One of the benefits of promoting bilingualism in ones own country I believe is that it gives that underlying support for languages. It subtly says it doesn’t matter what your first language is we can communicate and are willing to meet you half way. It doesn’t mean we are going to bend over backwards to accommodate you and neither should it influence the countries social, financial or political aims, but, become a tool with which to get a message across to your neighbour.
This story about Canada shows this well. The country is clear that its languages are French and English but that doesn’t stop the need for other languages to be incorporated into everyday lives. I would suggest that this is very similar to Wales where English and Welsh are the languages within its community for communicating with everyone, but there is still the celebration of other more diverse languages also within each smaller community. Currently they report that almost 200 languages are spoken in Canada and 17.5% of this community are bilingual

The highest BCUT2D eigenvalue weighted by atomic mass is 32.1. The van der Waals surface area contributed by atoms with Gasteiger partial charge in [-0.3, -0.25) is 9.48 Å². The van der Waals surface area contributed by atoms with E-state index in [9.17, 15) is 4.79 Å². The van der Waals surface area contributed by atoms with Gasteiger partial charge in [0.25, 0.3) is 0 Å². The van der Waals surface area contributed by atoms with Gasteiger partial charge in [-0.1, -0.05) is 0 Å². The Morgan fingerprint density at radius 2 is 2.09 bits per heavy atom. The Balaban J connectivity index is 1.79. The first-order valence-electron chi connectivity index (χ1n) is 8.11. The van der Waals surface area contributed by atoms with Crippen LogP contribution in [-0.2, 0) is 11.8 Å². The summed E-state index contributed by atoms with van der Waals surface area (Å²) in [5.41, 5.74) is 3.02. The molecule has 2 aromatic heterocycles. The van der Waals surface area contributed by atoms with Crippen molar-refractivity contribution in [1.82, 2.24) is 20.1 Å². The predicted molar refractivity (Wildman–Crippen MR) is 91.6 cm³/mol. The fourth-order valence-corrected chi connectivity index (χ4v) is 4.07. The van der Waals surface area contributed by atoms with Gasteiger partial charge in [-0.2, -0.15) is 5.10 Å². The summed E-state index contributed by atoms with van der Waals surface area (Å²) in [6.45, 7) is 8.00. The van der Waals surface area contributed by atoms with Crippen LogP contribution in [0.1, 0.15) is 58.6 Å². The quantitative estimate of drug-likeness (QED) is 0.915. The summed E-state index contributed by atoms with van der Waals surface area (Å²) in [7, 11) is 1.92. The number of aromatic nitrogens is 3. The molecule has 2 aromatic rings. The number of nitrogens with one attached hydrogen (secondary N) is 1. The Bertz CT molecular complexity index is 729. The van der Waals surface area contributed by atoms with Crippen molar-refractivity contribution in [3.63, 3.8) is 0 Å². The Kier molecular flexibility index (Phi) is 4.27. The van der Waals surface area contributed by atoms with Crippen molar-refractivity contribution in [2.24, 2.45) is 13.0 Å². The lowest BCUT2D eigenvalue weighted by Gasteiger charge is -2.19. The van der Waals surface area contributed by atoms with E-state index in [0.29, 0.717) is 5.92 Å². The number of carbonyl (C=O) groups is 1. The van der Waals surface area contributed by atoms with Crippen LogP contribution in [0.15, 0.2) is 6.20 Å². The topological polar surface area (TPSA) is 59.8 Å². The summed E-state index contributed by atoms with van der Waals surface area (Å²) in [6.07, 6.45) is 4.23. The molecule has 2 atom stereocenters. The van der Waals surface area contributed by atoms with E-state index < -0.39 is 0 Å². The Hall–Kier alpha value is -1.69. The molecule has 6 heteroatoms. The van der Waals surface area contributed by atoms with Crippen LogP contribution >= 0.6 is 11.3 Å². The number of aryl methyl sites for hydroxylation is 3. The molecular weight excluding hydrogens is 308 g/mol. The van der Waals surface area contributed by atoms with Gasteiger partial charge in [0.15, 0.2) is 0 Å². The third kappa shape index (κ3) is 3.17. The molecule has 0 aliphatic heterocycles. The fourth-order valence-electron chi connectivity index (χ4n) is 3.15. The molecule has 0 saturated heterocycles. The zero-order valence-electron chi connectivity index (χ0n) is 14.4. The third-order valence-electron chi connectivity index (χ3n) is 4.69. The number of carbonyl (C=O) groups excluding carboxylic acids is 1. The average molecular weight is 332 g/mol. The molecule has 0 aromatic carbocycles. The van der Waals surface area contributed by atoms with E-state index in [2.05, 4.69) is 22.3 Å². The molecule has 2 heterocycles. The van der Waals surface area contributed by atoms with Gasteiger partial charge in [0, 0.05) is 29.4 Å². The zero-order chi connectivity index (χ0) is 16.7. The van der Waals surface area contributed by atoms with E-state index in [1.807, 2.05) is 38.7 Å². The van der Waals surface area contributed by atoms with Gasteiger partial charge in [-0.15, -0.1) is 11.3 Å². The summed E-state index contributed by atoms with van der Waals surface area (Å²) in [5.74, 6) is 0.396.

In one school that I worked with the Head clearly told all members of our community that the language for communication within our school was English. This didn’t stop us celebrating Greek and Turkish festivals, Divali or St Davids day or in assemblies sharing another language but what it did do was to make us all richer in the knowledge and cultures of others, less fearful of the unknown and proud of our own heritage wherever that may have been from.
It let me experiment with language allowing me occasionally to call the register and asking the children to respond in their preferred language. Learning how to say a phrase in one language and then everyone in the class to use that phrase for a month. More difficult in secondary when each class would choose a different phrase so I would have to remember which it was.